ABORTION PILL INFORMATION FREDERICK, MARYLAND
- The “pill” is actually a protocol that involves taking two drugs, mifepristone and misoprostol, which are taken on two different days.
- Because of the risk of complications, the FDA requires Mifeprex to only be distributed through a restricted program.
- It is not available through a pharmacy, but is only available by a certified provider.
- The FDA strongly cautions against the use of mifepristone obtained over the Internet.
- The abortion pill is not the same as the emergency contraception.
- For women who change their minds after taking just the mifepristone, it may be possible to rescue the pregnancy. For more information, see: The Abortion Pill Reversal.
How it works – The first medication, mifepristone, blocks progesterone. Progesterone is a hormone that is necessary for the pregnancy to survive. Without progesterone, the embryo eventually dies over the next several days. The second medication, misoprostol, causes bleeding and cramping, expelling the embryo and uterine contents.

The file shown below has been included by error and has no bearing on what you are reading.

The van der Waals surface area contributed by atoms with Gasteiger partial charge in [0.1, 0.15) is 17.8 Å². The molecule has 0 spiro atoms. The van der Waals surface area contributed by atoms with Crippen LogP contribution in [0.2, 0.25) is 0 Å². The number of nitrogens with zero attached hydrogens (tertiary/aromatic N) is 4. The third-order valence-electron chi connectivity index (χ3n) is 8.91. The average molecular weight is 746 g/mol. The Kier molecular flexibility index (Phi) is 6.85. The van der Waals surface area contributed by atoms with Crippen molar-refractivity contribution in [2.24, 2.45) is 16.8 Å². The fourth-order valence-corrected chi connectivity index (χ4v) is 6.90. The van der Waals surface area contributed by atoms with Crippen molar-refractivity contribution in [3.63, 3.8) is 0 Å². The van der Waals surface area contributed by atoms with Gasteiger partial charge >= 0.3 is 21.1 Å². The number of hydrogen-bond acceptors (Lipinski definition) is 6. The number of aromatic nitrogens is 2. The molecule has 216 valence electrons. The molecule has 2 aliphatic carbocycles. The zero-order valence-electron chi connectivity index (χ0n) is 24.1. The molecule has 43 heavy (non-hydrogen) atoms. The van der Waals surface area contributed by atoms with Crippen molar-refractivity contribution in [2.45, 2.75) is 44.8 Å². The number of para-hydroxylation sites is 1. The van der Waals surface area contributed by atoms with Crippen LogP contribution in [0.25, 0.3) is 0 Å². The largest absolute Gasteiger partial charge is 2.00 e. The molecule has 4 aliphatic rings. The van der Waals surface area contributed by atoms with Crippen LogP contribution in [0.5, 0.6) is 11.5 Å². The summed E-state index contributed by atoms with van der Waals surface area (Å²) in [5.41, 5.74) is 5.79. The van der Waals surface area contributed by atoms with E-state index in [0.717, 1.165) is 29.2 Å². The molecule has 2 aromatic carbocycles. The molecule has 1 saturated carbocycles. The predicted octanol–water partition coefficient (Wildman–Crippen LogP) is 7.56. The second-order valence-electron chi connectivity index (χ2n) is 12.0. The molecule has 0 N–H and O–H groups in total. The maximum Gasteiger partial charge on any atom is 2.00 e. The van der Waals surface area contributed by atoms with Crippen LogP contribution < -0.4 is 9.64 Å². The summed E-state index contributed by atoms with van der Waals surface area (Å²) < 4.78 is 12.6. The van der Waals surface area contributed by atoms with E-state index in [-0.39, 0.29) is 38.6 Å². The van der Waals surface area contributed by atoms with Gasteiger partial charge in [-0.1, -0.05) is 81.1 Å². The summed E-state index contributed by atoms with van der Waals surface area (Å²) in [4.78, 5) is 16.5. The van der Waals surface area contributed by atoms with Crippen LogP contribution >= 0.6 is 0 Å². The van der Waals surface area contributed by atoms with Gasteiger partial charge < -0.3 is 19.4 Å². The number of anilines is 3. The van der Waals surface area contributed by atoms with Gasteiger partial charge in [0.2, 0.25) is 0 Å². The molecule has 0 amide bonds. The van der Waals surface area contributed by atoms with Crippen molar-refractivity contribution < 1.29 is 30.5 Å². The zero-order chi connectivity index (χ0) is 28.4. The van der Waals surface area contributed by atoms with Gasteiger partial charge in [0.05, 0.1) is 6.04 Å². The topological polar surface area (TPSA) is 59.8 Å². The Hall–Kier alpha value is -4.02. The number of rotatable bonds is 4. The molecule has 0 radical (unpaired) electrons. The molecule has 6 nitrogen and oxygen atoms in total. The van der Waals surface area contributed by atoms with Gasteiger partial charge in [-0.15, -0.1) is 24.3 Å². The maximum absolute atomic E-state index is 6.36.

Side effects – Cramping and bleeding are expected. Bleeding lasts an average of 9 to 16 days. Other possible side effects include nausea, vomiting, diarrhea, fever, chills, weakness, dizziness and headache.
Complications – In 1% of women, bleeding is so heavy a surgical procedure called a D&C is required to stop the bleeding. Fatal infections have occurred in a small number of women who used the abortion pill protocol. Before taking any medication, you should discuss the risks with your doctor and know what to do if complications arise.
Follow-up – It is important to follow-up with your doctor 1 to 2 weeks after taking this medication regime to see if an abortion has occurred and to assess for complications.